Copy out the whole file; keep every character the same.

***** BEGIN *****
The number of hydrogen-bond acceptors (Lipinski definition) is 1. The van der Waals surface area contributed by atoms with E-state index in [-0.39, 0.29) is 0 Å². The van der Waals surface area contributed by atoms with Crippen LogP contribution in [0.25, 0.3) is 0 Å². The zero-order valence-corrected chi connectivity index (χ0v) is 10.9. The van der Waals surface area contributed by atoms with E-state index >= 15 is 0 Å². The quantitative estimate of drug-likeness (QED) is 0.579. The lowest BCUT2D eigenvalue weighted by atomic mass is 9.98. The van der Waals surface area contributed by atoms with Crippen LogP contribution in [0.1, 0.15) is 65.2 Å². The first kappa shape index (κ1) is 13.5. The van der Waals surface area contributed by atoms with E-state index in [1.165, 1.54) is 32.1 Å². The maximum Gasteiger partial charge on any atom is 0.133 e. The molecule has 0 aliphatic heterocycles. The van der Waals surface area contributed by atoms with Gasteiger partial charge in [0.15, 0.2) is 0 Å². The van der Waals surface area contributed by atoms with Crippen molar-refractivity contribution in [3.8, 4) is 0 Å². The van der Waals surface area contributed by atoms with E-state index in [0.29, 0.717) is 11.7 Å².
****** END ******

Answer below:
The number of hydrogen-bond acceptors (Lipinski definition) is 1. The van der Waals surface area contributed by atoms with E-state index in [-0.39, 0.29) is 0 Å². The van der Waals surface area contributed by atoms with Crippen LogP contribution in [0.25, 0.3) is 0 Å². The zero-order valence-corrected chi connectivity index (χ0v) is 10.9. The van der Waals surface area contributed by atoms with E-state index >= 15 is 0 Å². The quantitative estimate of drug-likeness (QED) is 0.579. The lowest BCUT2D eigenvalue weighted by atomic mass is 9.98. The van der Waals surface area contributed by atoms with Crippen LogP contribution in [0.1, 0.15) is 65.2 Å². The first kappa shape index (κ1) is 13.5. The van der Waals surface area contributed by atoms with E-state index in [1.165, 1.54) is 32.1 Å². The maximum Gasteiger partial charge on any atom is 0.133 e. The molecule has 0 aliphatic heterocycles. The van der Waals surface area contributed by atoms with Gasteiger partial charge in [0.15, 0.2) is 0 Å². The van der Waals surface area contributed by atoms with Crippen molar-refractivity contribution in [3.8, 4) is 0 Å². The van der Waals surface area contributed by atoms with E-state index in [0.29, 0.717) is 11.7 Å².